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To Buy New Scott Catalogs Or Not...?

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Pillar Of The Community
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Posted 07/23/2020   02:02 am  Show Profile Bookmark this reply Add DrewM to your friends list  Get a Link to this Reply
And there's another way to do it. For nearly any country listed in the Scott catalogue, you can buy the latest catalogue pages on eBay removed from the catalogue. There are sellers who do this . I add a title page to mine and staple them together so I can have them when I work on the appropriate album. I don't do this for all countries, obviously, but not having to heft an enormous catalogue, being able to move the set of pages around easily, and having a very recent set of pages make paying $5-15 for a set of pages for some countries worth it. It's possible to have up-to-date catalogue pages for a few of your favorite collecting countries for very little expense.

For my general set, I prefer a fairly recent set of catalogues. I buy them used since Scott/Amos' new catalogue prices are out of my league. For some countries, I collect recent stamps which is one reason I want recent catalogues. And catalogue descriptions, numbers, and research sometimes change. An older set of catalogues from 20 years ago might not even have the correct catalogue numbers. They also might be lacking important recent information I need to purchase the correct stamp. I was astonished some years ago to note in a new catalogue I'd just bought that in my 50 year old Scott U.S. National album, for example, a number of very early stamps I'd never been able to afford (and whose blank spaces had always bothered me), were no longer even considered stamps! They were now thought to be "proofs". Oops! So they'd been decommissioned and given new numbers. What a nice feeling that was -- or I'd still be cluelessly looking for them. Even some modern stamps somewhat end up in the catalogue with non-consecutive numbers or minor "a" or "b" numbers they didn't have previously.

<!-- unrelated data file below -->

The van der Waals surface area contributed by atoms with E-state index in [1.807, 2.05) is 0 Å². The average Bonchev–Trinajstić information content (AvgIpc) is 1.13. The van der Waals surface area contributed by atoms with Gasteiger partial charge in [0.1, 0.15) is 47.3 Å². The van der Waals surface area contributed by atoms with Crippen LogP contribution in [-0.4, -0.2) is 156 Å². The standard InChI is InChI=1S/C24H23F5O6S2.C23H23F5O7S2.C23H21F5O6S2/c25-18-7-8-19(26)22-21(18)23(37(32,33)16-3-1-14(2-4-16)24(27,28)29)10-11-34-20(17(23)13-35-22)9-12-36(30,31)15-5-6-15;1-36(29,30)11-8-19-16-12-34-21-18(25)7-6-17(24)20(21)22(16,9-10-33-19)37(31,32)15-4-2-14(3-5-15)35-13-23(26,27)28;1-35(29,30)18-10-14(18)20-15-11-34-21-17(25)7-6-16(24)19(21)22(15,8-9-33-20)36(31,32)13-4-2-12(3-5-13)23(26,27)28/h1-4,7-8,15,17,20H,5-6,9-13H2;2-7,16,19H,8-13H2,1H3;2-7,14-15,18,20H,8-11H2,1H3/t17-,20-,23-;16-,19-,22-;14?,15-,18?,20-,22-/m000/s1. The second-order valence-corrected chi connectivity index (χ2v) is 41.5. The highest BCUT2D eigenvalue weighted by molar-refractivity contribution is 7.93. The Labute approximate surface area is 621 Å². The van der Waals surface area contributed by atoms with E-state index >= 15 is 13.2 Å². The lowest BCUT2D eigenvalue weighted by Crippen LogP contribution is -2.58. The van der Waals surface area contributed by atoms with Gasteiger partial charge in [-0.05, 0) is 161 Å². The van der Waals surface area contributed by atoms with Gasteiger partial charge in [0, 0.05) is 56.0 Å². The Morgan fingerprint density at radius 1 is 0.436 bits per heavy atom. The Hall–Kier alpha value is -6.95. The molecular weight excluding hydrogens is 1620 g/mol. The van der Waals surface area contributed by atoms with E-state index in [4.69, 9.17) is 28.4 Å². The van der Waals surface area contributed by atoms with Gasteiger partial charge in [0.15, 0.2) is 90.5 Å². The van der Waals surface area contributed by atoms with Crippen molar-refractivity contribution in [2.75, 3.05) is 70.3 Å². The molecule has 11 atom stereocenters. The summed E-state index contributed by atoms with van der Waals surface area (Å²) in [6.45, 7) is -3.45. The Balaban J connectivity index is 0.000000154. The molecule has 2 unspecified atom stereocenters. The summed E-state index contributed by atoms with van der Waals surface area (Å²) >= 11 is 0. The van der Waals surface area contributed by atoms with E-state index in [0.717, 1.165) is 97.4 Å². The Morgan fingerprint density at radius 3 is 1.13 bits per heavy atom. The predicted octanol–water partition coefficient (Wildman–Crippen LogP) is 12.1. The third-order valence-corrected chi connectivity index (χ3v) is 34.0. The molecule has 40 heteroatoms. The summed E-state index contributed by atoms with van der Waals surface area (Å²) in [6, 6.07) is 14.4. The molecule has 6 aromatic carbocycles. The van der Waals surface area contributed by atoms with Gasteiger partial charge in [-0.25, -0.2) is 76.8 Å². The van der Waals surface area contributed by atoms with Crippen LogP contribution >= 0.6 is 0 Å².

For me, those facts are reason enough to own fairly recent catalogues. When those catalogues are five or six years old, I'll replace them as I always have with newer used catalogues. It's possible not to pay a lot for each volume if you're patient enough.
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Edited by DrewM - 07/23/2020 02:10 am
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Posted 07/23/2020   11:58 am  Show Profile Bookmark this reply Add EMaxim to your friends list  Get a Link to this Reply
Good points, DrewM. I should have mentioned that I only collect up to around 1950. For newer stamps an old catalogue would obviously be a problem. And even as a collector of classics I've worried a little about editors changing catalogue numbers. Also true that the cost of a new set from Scott, as well as the sheer size and weight of the volumes, will drive many of us to all sorts of expedients. If ever I update again, I will at the very least be buying used and probably still around ten years old.
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Posted 07/23/2020   4:19 pm  Show Profile Bookmark this reply Add Molokai to your friends list  Get a Link to this Reply